Do you remember being told to eat all of your vegetables? Mesothelioma researchers believe that there are great anti-cancer benefits that are associated with eating broccoli and certain other vegetables.

Recently, researchers from Korea’s Soonchunhyang University have discovered that compounds found in cruciferous vegetables are beneficial for combating pleural mesothelioma.

What Is a Cruciferous Vegetable?

Researchers frequently study the benefits that cruciferous vegetables have in a cancer patient’s diet. These types of vegetables are known to be rich in nutrients, vitamins, minerals, and fiber.

Some examples of cruciferous vegetables are:

  • Kale
  • Collard Greens
  • Radishes
  • Brussels Sprouts
  • Broccoli
  • Cauliflower

Cruciferous vegetables contain a natural sulforaphane component called glucosinolates.This component is responsible for giving these types of vegetables their bitter flavor and smell. Many studies in a lab setting have revealed that these compounds may help in cancer prevention.

Some anti-cancer effects these compounds have:

  • Protect cells from DNA damage
  • Cause cell death
  • Have anti-inflammatory effects
  • Inhibit tumor formation

Many researchers believe that eating a diet high in cruciferous vegetables may lower the risk a person has for developing certain types of cancers.

Can Cruciferous Vegetables Help Fight Mesothelioma?

Researchers Yoon-Jin and Sang-Han Lee have discovered that cruciferous vegetables may have great anti-cancer benefits for mesothelioma patients.

In a lab, Yoon-Jin and Sang-Han Lee studied the effects that sulforaphane and cisplatin have on pleural mesothelioma cells. They discovered that sulforaphane enhances the effects that cisplatin has on mesothelioma cells. Sulforaphane is a component that is found in cruciferous vegetables. Cisplatin is a platinum-based chemotherapy drug that is part of standard mesothelioma treatment.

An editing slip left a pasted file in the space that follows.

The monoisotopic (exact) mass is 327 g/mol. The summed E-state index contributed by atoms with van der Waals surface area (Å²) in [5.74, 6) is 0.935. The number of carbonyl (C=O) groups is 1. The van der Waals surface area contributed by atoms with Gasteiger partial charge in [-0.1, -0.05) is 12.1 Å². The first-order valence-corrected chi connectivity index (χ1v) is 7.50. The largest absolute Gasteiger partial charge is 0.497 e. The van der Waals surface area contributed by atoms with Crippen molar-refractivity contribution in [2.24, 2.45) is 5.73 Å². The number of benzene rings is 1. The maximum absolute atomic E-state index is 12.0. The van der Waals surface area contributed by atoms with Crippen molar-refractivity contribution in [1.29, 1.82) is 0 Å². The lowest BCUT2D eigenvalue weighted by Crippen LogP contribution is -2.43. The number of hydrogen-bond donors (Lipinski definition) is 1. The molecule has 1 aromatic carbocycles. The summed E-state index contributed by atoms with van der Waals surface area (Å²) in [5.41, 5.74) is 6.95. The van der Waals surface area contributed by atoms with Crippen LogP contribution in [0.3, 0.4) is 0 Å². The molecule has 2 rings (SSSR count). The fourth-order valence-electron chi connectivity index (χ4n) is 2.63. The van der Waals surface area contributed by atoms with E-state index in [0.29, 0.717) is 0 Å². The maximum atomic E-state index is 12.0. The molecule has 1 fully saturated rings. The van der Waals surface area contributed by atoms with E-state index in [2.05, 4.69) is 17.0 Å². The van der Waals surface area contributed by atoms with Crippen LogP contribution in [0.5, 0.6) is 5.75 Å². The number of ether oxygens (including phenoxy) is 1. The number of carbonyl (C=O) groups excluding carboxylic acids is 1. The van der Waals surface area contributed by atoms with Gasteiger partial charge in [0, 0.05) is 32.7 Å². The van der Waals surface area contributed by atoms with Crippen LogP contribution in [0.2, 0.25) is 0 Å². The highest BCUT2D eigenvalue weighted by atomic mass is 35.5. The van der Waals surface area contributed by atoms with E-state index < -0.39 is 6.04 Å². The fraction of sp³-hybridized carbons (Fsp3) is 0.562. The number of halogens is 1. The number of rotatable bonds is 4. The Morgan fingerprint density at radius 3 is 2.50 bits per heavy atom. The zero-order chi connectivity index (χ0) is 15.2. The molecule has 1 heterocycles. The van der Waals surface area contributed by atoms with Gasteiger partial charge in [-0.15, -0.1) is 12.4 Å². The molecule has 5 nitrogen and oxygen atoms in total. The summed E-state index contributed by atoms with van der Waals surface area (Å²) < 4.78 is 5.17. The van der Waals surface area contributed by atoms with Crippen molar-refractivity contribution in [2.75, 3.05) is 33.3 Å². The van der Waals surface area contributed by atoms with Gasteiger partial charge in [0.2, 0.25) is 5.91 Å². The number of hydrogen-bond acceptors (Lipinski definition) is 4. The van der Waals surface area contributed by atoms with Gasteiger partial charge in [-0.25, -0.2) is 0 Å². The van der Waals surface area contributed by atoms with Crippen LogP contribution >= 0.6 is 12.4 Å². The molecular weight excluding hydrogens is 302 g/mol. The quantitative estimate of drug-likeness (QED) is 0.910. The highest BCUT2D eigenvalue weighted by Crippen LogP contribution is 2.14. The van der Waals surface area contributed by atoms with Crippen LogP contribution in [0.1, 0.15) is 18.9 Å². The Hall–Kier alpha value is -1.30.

“Combination treatment with the two compounds exhibited synergistic growth‑inhibiting and apoptosis‑promoting [cell death] activities, as demonstrated by a series of proapoptotic events,” Yoon-Jin and Sang-Han Lee notated.

What Does This Mean for a Mesothelioma Patient?

As a mesothelioma patient, not only do you have to prepare yourself mentally, but you have to prepare yourself physically. While you are seeking treatment, you may find yourself losing energy and becoming exhausted. You may even find yourself losing your appetite.

Even though eating cruciferous vegetables may have great anticancer effects, they are not the only important food group. Eating a well-balanced diet that includes a good variety of vegetables, fruits, proteins, fats, and carbs will keep you strong.

A well-balanced diet has many benefits:

  • Reduces your risk for infection
  • Reduces your time for recovery
  • Boosts your energy
  • Reduces your treatment side effects

Speaking with your doctor or your dietician are the best options when it comes to making significant changes in your diet. In many circumstances, there won’t be too many changes or any strict guidelines implemented on your diet.

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Show Sources & Author

  1. Cisplatin. Chemocare. Retrieved from: http://chemocare.com/chemotherapy/drug-info/cisplatin.aspx. Accessed: 06/29/2017.
  2. What Are Glucosinolates and Why Are They Good for Me?. Verywell. Retrieved from: https://www.verywell.com/what-are-glucosinolates-and-why-are-they-good-for-me-2505908. Accessed: 06/29/2017.
  3. Cruciferous Vegetables and Cancer Prevention. National Cancer Institute. Retrieved from: https://www.cancer.gov/about-cancer/causes-prevention/risk/diet/cruciferous-vegetables-fact-sheet. Accessed: 06/29/2017.
  4. Pro-oxidant activity of sulforaphane and cisplatin potentiates apoptosis and simultaneously promotes autophagy in malignant mesothelioma cells. Spandidos Publications. Retrieved from: https://www.spandidos-publications.com/10.3892/mmr.2017.6789. Accessed: 06/29/2017.
  5. The Right Diet to Manage Mesothelioma. Everyday Health. Retrieved from: http://www.everydayhealth.com/mesothelioma/mesothelioma-diet.aspx. Accessed: 06/30/2017.

About the Writer, Nicole Godfrey

Nicole Godfrey is an outreach associate and contributing writer for Mesothelioma Guide. She develops content to help educate and provide awareness about the most significant information about improving a mesothelioma patient’s prognosis.